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I have 2 questions:

  1. How can I generate private/public key pairs with c++ and openssl? I don't want them saved to a file. I want the values to be available to my c++ program.
  2. Given a private key, how can I regenerate its public key with c++ and openssl?

For the first question, I need to do something like this, except in c++.

$ openssl ecparam -name secp256k1 -genkey | openssl ec -text
read EC key
Private-Key: (256 bit)
priv:
    0c:25:3a:f2:dc:5b:07:b0:45:9c:ad:ac:13:e1:ef:
    14:50:68:cc:cc:6b:8b:09:66:1b:8d:c1:a4:f8:e8:
    ab:df
pub:
    04:8c:a7:6e:b0:23:8f:ad:c9:b0:4b:35:b7:65:1d:
    4d:67:1b:6a:5d:be:9e:84:14:99:97:4f:bf:d2:46:
    16:0f:14:e3:71:08:13:2c:c1:3b:95:1a:38:92:1c:
    cf:79:5d:9b:2e:18:64:47:8e:1f:4c:b2:5e:42:f4:
    47:1d:e4:81:d5
ASN1 OID: secp256k1
writing EC key
-----BEGIN EC PRIVATE KEY-----
MHQCAQEEIAwlOvLcWwewRZytrBPh7xRQaMzMa4sJZhuNwaT46KvfoAcGBSuBBAAK
oUQDQgAEjKdusCOPrcmwSzW3ZR1NZxtqXb6ehBSZl0+/0kYWDxTjcQgTLME7lRo4
khzPeV2bLhhkR44fTLJeQvRHHeSB1Q==
-----END EC PRIVATE KEY-----

The only thing I've been able to find are limited examples which got me nowhere. Here is what I have (with error checking removed for readability).

EVP_PKEY_CTX* pkey_context = EVP_PKEY_CTX_new_id (EVP_PKEY_EC, NULL);
EVP_PKEY_keygen_init (pkey_context);
EVP_PKEY_CTX_set_ec_paramgen_curve_nid (pkey_context, NID_secp256k1);
EVP_PKEY *pkey = NULL;
EVP_PKEY_keygen (pkey_context, &pkey);
cout << "pkey = " << pkey << "\n";
EVP_PKEY_CTX_free (pkey_context);

The result of this code is:

pkey = 0x55f94ba2ca10

It prints the pointer to the variable, but I can't even find a definition of EVP_PKEY, so I have no way of knowing what is in that object.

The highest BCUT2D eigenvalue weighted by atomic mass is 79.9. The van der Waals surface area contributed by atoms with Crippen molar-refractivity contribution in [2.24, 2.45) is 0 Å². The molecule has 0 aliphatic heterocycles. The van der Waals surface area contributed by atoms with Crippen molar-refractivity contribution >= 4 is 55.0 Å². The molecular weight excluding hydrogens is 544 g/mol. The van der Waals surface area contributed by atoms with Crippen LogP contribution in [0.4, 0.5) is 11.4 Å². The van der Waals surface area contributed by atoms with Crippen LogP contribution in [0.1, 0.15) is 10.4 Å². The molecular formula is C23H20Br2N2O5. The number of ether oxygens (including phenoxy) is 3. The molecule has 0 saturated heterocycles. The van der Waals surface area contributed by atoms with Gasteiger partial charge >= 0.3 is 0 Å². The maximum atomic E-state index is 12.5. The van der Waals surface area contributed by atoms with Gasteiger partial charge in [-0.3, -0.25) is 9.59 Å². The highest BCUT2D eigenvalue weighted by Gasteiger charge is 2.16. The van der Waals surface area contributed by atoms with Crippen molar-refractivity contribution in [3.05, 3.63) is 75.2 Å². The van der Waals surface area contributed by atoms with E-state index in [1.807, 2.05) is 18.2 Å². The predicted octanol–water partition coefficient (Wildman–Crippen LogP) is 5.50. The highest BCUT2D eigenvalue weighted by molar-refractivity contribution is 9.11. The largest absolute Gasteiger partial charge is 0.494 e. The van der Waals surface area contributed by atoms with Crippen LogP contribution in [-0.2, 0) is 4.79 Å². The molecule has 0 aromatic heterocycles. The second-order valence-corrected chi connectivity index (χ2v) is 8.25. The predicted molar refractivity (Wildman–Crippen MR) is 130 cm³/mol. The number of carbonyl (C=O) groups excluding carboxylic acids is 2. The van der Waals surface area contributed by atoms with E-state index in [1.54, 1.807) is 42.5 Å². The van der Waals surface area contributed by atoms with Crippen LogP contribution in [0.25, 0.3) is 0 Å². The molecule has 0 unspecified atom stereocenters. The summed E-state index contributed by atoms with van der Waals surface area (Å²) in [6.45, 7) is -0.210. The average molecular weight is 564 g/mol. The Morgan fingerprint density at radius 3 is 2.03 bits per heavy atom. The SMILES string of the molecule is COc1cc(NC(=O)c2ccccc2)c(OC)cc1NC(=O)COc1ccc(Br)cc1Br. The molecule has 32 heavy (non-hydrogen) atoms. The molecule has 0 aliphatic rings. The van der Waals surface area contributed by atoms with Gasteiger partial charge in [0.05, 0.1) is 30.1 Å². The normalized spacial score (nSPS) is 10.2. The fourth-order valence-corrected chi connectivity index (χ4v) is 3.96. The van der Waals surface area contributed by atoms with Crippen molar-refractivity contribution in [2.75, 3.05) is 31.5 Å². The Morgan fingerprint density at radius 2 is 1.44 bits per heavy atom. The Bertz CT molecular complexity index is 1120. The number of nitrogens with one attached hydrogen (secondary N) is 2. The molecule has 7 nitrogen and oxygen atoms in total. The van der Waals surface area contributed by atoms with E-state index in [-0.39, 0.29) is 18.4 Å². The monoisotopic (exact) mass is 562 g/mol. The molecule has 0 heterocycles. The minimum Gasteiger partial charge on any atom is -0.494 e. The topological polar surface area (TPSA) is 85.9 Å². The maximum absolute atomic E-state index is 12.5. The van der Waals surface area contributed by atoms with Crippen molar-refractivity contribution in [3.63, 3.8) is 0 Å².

Any help in figuring this out, or pointing me to better documentation, would be greatly appreciated.

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1 Answer 1

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Usually you'd just pass around the EVP_PKEY structure to other OpenSSL calls.

To put the secret into memory, you can use

char* secret_key;
BIO* bio_priv = BIO_new(BIO_s_mem());
PEM_write_bio_PrivateKey(bio_priv, pkey, NULL, NULL, 0, NULL, NULL);
BIO_get_mem_data(bio_priv, &secret_key);
...
BIO_free(bio_priv);

This will set secret_key to point at the data inside bio_priv (before it is freed) containing the secret key. You can similarly use PEM_write_bio_PUBKEY to get the public key.

Also note there is a cryptography library designed specifically for the secp256k1 curve and Bitcoin, which is used by Bitcoin Core, so you could use that instead of OpenSSL. It can be found here.

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    Note PEM_write*_PrivateKey (since 1.0.0 in 2010) writes PKCS8-format (PEM label 'PRIVATE KEY'). OP's 'something like' is vague, but if they specifically want the SECG format 'EC PRIVATE KEY' use PEM_write*_ECPrivateKey instead. On the publickey side, setting compression (or not) may be important, and openssl commandline never uses the 'bare' X9/SECG format(s) but Bitcoin does -- a lot. Dec 26, 2021 at 11:06

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